(CNSNews.com) - New Jersey's Republican Gov. Chris Christie said Monday that he was “glad that the Supreme Court ruled that extortion is still illegal in America” and added, “even when done by the president of the United States.”
The former U.S. attorney was referring to the recent Supreme Court decision that the Medicaid provision in the Affordable Care Act, a.k.a. Obamacare, was unconstitutional.
At a talk at the Brookings Institution in Washington, D.C., on Monday, Christie was asked, “As you know, a couple of weeks ago we had the Supreme Court ruling on Obamacare, and everyone’s talking about the mandate: Is it a mandate? Is it a tax? I’d welcome your comments on that. But the other component of the ruling was on Medicaid, on the Medicaid expansion, and this has a direct impact on the states, in that you can now opt out of the Medicaid expansion without losing your current Medicaid funding. Is this something that you’ve decided in thinking about for your upcoming fiscal year budget or is this a ‘wait and see’ for New Jersey?”
Gov. Christie said, “Well, a few things. Directly, it’s a wait-and-see on us -- just found out about it, so it won’t affect our Fiscal (Year) ’13 budget. We have to look at Fiscal ’14 and ’15 as when it will really have an impact.”
With regard to the Medicaid decision, Christie said, “First of all, I was glad that the Supreme Court ruled that extortion is still illegal in America. That’s a relief because Obamacare on Medicaid to the states was extortion. Essentially [it] said you expand your program to where we tell you and, if you don’t, we’re taking all the rest of your money away. Well, that’s extortion. It was in a whole bunch of nice words in a bill, but it was extortion."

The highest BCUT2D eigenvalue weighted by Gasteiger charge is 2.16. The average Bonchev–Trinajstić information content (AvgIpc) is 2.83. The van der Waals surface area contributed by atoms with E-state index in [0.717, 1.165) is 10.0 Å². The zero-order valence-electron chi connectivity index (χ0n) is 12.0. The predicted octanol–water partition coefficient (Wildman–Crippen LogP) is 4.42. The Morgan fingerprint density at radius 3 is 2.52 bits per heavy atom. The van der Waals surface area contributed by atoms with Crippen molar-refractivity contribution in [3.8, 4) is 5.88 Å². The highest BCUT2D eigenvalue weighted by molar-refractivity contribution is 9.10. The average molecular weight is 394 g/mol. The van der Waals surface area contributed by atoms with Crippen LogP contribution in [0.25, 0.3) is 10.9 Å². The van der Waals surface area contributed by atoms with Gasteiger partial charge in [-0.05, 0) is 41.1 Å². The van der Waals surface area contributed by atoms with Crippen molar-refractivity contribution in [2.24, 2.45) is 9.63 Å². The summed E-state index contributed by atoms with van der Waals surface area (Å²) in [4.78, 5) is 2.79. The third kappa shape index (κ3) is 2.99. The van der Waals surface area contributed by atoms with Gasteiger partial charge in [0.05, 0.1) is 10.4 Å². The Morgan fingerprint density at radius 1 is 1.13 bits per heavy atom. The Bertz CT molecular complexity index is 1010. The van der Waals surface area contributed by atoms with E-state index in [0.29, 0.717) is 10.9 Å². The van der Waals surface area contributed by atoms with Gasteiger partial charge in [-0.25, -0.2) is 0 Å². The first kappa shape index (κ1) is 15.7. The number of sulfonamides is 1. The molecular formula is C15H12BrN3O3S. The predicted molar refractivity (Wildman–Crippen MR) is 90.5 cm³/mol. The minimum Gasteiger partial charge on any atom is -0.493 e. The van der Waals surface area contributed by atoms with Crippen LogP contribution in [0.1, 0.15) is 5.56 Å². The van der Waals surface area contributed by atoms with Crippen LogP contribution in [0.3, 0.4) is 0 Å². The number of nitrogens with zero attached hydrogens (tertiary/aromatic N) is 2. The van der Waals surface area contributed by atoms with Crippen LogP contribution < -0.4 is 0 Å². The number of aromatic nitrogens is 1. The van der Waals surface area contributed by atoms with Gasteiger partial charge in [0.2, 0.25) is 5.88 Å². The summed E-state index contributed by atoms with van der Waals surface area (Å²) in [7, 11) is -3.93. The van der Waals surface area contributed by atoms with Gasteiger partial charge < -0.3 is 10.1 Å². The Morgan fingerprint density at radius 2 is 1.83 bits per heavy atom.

“So I’m really glad that a majority of the Supreme Court still supports the proposition -- as a former prosecutor -- that extortion is still illegal in a country, even when done by the president of the United States," said Christie.
The governor also noted that New Jersey's Medicaid programs was already the second-most inclusive program in the country -- behind New York's -- and didn't have much room for expansion of coverage.
The so-called "Medicaid expansion" in Obamacare expands Medicaid coverage to all those earning less than 133 percent of the federal poverty level. However, it also would have compelled states to expand their programs in order to retain current Medicaid funding from the federal government.
In its ruling on the Affordable Care Act on June 28, the Supreme Court struck down the provision forcing states to dramatically expand their Medicaid programs as unconstitutional.
Since the ruling, several governors across the country -- including three Democrats -- have stated publicly that they will not expand the Medicaid program in their respective states.